“Found in Translation”

I come from a country

with eleven official languages,

where the first speech

was painted on cave walls

with the red ochre of our soil

and the charcoal of our fires.


A country of the Old People,

of Shaka, Cetswayo and Dingaan,

Smuts, Verwoed, Botha

Rolihlahla, Tambo and Sisulu.

The land of Saartjie Baartman

and spitfire sunsets.


I come from a country where

names were used to divide,

to oppress,

carrying a history of

separate development

that echoes in guttural growls


and clicks no colonial mouth

could ever find its way around.

I know the power of names

because I understand so few

in a country where many take

one name for the modern


One name for the traditional,

far removed from me.

I know the power of names

because I do not know so many,

cut off by barricades placed

in the townships of our past.


But I also know that

what we are called

matters less than what we choose

to call others we don’t understand.

Listening is a universal language,

just ask the artists of our caves.


This post is response to the Weekly Writing Challenge on names.


63 thoughts on ““Found in Translation”

    • Hi Sudha, thank you so much! I am wildly in love with Manikarnika Ghat:
      “I gather that happier time from a photograph
      Suddenly glad to have been there together before
      Another place, another age
      Full of youth and hope
      And a feisty river ready to mature!” -What a poem!

      • Many thanks in return… I flow in & out of many styles & genres of poetry and creative writing; I just did a little spring cleaning (even though it’s autumn in OZ ) and deleted most of my old blogs… I posted a few fantasy poems just for the now, while I decide what of my writings I’ll share.
        I have been posting some on Facebook, but I don’t actually like Facebook very much at all and hope too connect with like-minded here on wordpress.

        Peace & Inspiration to You



  1. Love it, South Africa could have been and still can be so many things. So many different languages and yet a human’s natural body language is universal. That should mean something, I think anyway.

    • Thanks Geoff – absolutely agreed about SA, although I’d put the ‘could be’ first. We have two ears and one mouth – even our body suggests we should listen twice as much as we speak.

  2. But I also know that

    what we are called

    matters less than what we choose

    to call others we don’t understand.

    Listening is a universal language,

    just ask the artists of our caves.

    Powerful well done. Art is a universal language, never thought of it that way before and me an artist, obviously not a very good one.

    • Thanks. To not have thought something does not mean you are a sub-standard artist, just that different things occur to you at different times. I often feel that the capacity to find, and then use, inspiration is all one truly needs to be an artist. Good luck and thank you so much for sharing here.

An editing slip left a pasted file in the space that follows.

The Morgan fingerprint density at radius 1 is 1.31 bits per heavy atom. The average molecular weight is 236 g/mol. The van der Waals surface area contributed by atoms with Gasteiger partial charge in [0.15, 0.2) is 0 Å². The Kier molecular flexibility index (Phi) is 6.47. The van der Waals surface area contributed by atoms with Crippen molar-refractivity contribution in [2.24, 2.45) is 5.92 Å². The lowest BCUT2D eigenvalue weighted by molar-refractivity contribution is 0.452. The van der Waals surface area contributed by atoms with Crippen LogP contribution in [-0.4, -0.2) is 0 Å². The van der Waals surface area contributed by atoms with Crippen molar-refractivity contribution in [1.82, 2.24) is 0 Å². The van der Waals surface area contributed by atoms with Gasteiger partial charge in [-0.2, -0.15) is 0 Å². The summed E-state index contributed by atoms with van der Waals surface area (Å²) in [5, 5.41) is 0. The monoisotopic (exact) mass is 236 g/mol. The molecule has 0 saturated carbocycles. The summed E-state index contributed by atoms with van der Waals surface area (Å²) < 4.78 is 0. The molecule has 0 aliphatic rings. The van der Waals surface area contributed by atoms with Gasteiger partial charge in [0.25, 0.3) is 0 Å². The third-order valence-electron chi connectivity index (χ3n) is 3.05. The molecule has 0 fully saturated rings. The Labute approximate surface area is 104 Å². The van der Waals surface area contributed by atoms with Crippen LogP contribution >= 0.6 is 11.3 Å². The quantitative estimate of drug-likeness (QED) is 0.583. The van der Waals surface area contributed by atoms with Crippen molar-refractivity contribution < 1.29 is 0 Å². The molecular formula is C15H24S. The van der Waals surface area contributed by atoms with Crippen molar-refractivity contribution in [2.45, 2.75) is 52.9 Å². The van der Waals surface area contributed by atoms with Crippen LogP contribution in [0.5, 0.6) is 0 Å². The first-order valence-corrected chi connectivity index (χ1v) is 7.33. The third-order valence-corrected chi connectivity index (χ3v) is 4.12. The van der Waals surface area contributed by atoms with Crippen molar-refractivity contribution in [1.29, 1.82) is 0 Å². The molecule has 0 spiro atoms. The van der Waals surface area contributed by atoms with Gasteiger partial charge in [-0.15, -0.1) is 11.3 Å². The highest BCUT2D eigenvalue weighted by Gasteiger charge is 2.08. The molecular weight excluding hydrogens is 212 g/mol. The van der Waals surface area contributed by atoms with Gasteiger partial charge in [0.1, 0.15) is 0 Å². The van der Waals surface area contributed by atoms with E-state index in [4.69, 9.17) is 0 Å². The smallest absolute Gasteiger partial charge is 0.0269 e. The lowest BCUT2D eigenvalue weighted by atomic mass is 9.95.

3. Your article brought me happiness, as we use words and names to separate ourselves, breaking the strength of unity found in a shared identity. As word meanings change over time out of depth of understanding, or to control the next generations perceptions for the preservation of power, it was refreshing to experience my frustrations as a lover of words, in the lines of your beautiful poem. Peace.

    • Thank you mate. Words are too often used to separate, or emphasise individuality. But, if they can exclude, they can also be constructed to include, to allow the space for possibility, otherness. This idea is at the heart of what I do and why I write. Thank you so much for the meaningful engagement. Peace brother.

      • Your welcome. I value the strength found in sharing a purpose with other like minded artists. Your words painted that feeling well. Here’s the best quote I heard on the radio to inspire that perception, in honor of Pete Seeger’s recent passing: “If the pen is mightier than the sword, I hope the guitar is mightier than the bomb” 🙂

  4. Reblogged this on Media I Love and commented:
    Here’s a poem that burns with my frustrations of English definitions being more valuable than synonyms, and satisfies what I hold most dear, in meaning. “Someone’s name is the most beautiful word in their native language…..to them.”

  5. “Ahh…this is the poem I wished to write,” she sighed with just a hint of envy. I identified with you as soon as I read “eleven languages”.
    Beautiful! Congratulations on appearing on freshly pressed.

    • Haha Margie, I’ve felt a lot of envy myself reading through some blogs, but it’s only reading them that’s really improving my own work, so thanks so much for coming to share the knowledge!

    • Thank you Robert, both for the incredible compliment and taking the time to write it – I look forward to following your blog and own, fiery utterances – love the piece on Jai Masih!!!

    • Thanks Jungo, I plan to. I love your ‘About’ section – reminds me of one of my favourite quotes from Otto Rank: ‘For the time being, I stopped writing – there already being so much truth in the world – an overproduction which apparently cannot be consumed’.

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